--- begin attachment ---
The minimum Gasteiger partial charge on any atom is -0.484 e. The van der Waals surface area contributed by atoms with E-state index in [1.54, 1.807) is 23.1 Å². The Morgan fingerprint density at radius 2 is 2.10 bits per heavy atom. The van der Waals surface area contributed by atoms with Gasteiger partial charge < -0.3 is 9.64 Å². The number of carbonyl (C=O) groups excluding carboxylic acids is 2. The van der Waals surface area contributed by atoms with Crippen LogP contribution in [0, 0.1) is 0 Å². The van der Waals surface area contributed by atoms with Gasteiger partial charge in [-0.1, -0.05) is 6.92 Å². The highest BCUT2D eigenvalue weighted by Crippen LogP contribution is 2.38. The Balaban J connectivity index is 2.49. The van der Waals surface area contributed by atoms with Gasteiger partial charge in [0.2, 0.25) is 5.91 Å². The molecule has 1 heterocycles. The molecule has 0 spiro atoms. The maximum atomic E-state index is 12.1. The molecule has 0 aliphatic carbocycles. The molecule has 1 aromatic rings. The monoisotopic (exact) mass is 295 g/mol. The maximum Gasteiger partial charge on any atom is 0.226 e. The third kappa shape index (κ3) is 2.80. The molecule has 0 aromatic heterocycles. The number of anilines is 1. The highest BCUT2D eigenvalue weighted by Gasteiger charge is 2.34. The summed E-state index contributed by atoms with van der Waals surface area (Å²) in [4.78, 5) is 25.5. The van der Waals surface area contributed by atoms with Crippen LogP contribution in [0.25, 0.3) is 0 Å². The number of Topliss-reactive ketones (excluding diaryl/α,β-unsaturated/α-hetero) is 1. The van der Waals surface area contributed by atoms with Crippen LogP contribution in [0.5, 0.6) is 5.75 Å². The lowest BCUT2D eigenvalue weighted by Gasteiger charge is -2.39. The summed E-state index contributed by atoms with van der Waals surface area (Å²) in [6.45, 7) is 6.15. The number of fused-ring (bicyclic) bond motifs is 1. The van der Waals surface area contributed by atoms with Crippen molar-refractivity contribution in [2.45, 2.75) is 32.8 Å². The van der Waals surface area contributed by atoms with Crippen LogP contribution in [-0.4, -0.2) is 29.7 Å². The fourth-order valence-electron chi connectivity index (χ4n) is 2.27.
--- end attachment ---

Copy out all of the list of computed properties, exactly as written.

The minimum Gasteiger partial charge on any atom is -0.484 e. The van der Waals surface area contributed by atoms with E-state index in [1.54, 1.807) is 23.1 Å². The Morgan fingerprint density at radius 2 is 2.10 bits per heavy atom. The van der Waals surface area contributed by atoms with Gasteiger partial charge < -0.3 is 9.64 Å². The number of carbonyl (C=O) groups excluding carboxylic acids is 2. The van der Waals surface area contributed by atoms with Crippen LogP contribution in [0, 0.1) is 0 Å². The van der Waals surface area contributed by atoms with Gasteiger partial charge in [-0.1, -0.05) is 6.92 Å². The highest BCUT2D eigenvalue weighted by Crippen LogP contribution is 2.38. The Balaban J connectivity index is 2.49. The van der Waals surface area contributed by atoms with Gasteiger partial charge in [0.2, 0.25) is 5.91 Å². The molecule has 1 heterocycles. The molecule has 0 spiro atoms. The maximum atomic E-state index is 12.1. The molecule has 0 aliphatic carbocycles. The molecule has 1 aromatic rings. The monoisotopic (exact) mass is 295 g/mol. The maximum Gasteiger partial charge on any atom is 0.226 e. The third kappa shape index (κ3) is 2.80. The molecule has 0 aromatic heterocycles. The number of anilines is 1. The highest BCUT2D eigenvalue weighted by Gasteiger charge is 2.34. The summed E-state index contributed by atoms with van der Waals surface area (Å²) in [4.78, 5) is 25.5. The van der Waals surface area contributed by atoms with Crippen LogP contribution in [0.25, 0.3) is 0 Å². The number of Topliss-reactive ketones (excluding diaryl/α,β-unsaturated/α-hetero) is 1. The van der Waals surface area contributed by atoms with Crippen LogP contribution in [0.5, 0.6) is 5.75 Å². The lowest BCUT2D eigenvalue weighted by Gasteiger charge is -2.39. The summed E-state index contributed by atoms with van der Waals surface area (Å²) in [6.45, 7) is 6.15. The number of fused-ring (bicyclic) bond motifs is 1. The van der Waals surface area contributed by atoms with Crippen molar-refractivity contribution in [2.45, 2.75) is 32.8 Å². The van der Waals surface area contributed by atoms with Crippen LogP contribution in [-0.4, -0.2) is 29.7 Å². The fourth-order valence-electron chi connectivity index (χ4n) is 2.27.